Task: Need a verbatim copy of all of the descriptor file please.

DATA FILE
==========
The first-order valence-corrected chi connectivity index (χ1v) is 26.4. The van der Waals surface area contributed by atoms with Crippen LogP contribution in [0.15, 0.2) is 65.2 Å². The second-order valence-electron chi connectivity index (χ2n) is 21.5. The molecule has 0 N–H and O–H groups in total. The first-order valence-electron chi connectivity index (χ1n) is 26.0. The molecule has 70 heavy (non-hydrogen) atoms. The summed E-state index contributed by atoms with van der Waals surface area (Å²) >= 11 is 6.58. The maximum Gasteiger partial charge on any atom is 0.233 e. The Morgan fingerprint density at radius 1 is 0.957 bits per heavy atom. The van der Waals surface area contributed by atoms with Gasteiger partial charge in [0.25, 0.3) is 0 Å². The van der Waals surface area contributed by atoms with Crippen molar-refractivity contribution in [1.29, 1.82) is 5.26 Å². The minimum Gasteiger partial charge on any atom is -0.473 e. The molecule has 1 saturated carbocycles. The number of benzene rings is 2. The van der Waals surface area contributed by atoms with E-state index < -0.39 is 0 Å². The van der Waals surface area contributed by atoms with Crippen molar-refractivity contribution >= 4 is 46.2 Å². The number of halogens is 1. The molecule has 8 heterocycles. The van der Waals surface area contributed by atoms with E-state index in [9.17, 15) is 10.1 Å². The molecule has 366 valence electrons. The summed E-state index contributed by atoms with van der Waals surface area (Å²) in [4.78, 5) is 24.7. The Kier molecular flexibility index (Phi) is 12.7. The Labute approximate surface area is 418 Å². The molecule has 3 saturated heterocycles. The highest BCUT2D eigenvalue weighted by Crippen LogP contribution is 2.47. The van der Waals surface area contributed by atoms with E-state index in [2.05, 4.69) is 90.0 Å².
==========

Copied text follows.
The first-order valence-corrected chi connectivity index (χ1v) is 26.4. The van der Waals surface area contributed by atoms with Crippen LogP contribution in [0.15, 0.2) is 65.2 Å². The second-order valence-electron chi connectivity index (χ2n) is 21.5. The molecule has 0 N–H and O–H groups in total. The first-order valence-electron chi connectivity index (χ1n) is 26.0. The molecule has 70 heavy (non-hydrogen) atoms. The summed E-state index contributed by atoms with van der Waals surface area (Å²) >= 11 is 6.58. The maximum Gasteiger partial charge on any atom is 0.233 e. The Morgan fingerprint density at radius 1 is 0.957 bits per heavy atom. The van der Waals surface area contributed by atoms with Gasteiger partial charge in [0.25, 0.3) is 0 Å². The van der Waals surface area contributed by atoms with Crippen molar-refractivity contribution in [1.29, 1.82) is 5.26 Å². The minimum Gasteiger partial charge on any atom is -0.473 e. The molecule has 1 saturated carbocycles. The number of benzene rings is 2. The van der Waals surface area contributed by atoms with E-state index < -0.39 is 0 Å². The van der Waals surface area contributed by atoms with Crippen molar-refractivity contribution >= 4 is 46.2 Å². The number of halogens is 1. The molecule has 8 heterocycles. The van der Waals surface area contributed by atoms with E-state index in [9.17, 15) is 10.1 Å². The molecule has 366 valence electrons. The summed E-state index contributed by atoms with van der Waals surface area (Å²) in [4.78, 5) is 24.7. The Kier molecular flexibility index (Phi) is 12.7. The Labute approximate surface area is 418 Å². The molecule has 3 saturated heterocycles. The highest BCUT2D eigenvalue weighted by Crippen LogP contribution is 2.47. The van der Waals surface area contributed by atoms with E-state index in [2.05, 4.69) is 90.0 Å².